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A teenage girl living in a post-nuclear town embarks on a quest to save her brother from the other side of a dividd world in this dystopian adventure novel for fans of Meg Rosoff's How I Live Now.
For seventeen years, fees have lived separate from beasts. The division of the sexes has kept their world peaceful. Glori Rhodes is like most other fees her age. She adores her neighborhood's abandoned Costco, can bench her body weight, and she knew twenty-seven beast counterattack moves by the time she was seven. She has never questioned the separation of the sexes or the rules that keep her post-nuclear hometown safe. But when her mother secretly gives birth to a baby beast, Glori grows to love the child and can't help wondering: What really is the difference between us and them?
When her brother, at the age of five, is snatched in a vicious raid, Glori and her best friend, Su, do the unthinkable -- covertly infiltrate the City of Beasts to get him back. What's meant to be a smash-and-grab job quickly becomes the adventure of a lifetime as the fees team up with a fast-talking, T-shirt cannon-wielding beast named Sway, and Glori starts to see that there's more to males, and her own history, than she's been taught.
Praise for City of Beasts:
"Readers who enjoy the fast-paced desperation of Jay Kristoff's Lifelike series and Meg Rosoff's How I Live Now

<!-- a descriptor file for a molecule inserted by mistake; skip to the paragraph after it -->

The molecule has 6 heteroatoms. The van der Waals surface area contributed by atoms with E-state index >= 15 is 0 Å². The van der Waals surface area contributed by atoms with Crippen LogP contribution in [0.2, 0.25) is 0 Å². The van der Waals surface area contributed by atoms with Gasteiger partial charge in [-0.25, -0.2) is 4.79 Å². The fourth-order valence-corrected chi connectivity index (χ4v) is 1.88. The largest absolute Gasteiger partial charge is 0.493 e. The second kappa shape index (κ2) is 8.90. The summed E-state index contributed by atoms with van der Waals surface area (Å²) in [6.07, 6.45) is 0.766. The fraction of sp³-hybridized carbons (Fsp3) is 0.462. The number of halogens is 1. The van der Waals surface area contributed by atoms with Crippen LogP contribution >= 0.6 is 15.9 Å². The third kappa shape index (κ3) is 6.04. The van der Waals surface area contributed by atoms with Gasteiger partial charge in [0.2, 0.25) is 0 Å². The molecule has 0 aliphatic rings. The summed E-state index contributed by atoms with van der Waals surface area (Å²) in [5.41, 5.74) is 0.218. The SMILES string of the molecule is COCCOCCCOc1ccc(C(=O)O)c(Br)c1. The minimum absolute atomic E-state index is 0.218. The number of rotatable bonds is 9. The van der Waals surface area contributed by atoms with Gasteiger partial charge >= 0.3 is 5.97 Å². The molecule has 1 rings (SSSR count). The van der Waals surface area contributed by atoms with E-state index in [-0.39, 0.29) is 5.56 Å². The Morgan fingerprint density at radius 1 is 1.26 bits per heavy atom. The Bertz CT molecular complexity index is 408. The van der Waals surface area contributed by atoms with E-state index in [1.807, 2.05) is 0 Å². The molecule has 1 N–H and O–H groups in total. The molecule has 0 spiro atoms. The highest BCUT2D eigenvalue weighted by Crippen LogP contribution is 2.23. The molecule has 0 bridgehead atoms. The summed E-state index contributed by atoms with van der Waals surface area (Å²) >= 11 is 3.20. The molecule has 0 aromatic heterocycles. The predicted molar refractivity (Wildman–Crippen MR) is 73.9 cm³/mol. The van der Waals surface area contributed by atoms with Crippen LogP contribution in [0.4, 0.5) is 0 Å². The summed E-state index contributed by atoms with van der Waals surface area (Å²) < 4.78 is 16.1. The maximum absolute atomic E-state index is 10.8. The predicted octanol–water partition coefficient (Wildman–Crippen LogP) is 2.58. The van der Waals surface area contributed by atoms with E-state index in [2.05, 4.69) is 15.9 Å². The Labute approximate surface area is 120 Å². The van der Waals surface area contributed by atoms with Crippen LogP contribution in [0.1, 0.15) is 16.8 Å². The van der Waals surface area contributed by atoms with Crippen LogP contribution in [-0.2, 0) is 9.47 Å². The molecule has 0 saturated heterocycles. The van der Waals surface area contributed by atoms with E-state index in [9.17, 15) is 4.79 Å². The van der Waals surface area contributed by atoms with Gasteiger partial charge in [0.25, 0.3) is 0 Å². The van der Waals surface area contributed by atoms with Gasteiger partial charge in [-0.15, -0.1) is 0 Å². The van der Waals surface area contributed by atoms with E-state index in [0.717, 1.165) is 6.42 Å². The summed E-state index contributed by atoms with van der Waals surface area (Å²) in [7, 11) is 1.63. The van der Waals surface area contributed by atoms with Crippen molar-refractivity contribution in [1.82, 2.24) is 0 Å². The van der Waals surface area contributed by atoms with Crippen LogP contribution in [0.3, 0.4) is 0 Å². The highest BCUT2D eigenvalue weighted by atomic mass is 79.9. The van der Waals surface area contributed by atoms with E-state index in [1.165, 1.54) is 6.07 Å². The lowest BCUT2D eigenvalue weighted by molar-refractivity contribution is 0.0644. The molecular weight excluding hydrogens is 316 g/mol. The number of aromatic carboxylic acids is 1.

will appreciate the pulse-pounding intensity of this thriller."—School Library Journal
"Glori, the beasts, and the readers all have something to learn about gender, difference, and relationships, whether in the present or the apocalypse. Quirky characters offset darker themes, making this a brutal yet optimistic portrayal of a possible future."
"A page-turning dystopian novel that explores the divisions that differences can engender and the things that can, sometimes, mend them. "
"Wang has managed to write an exciting, prescient story that brings to mind the unlikely combination of M.T. Anderson's Feed
, Cory Doctorow's Little Brother
, and Sara Shepard's Pretty Little Liars series, with a little of Libba Bray's Gemma Doyle trilogy and the cult classic film Heathers
thrown in the mix. . . . Highly recommended."—School Library Journal
"Wang's smart, technocentric debut-Gossip Girl
meets M.T. Anderson's Feed-
addresses identity, public perception, and social media skewering."—Publishers Weekly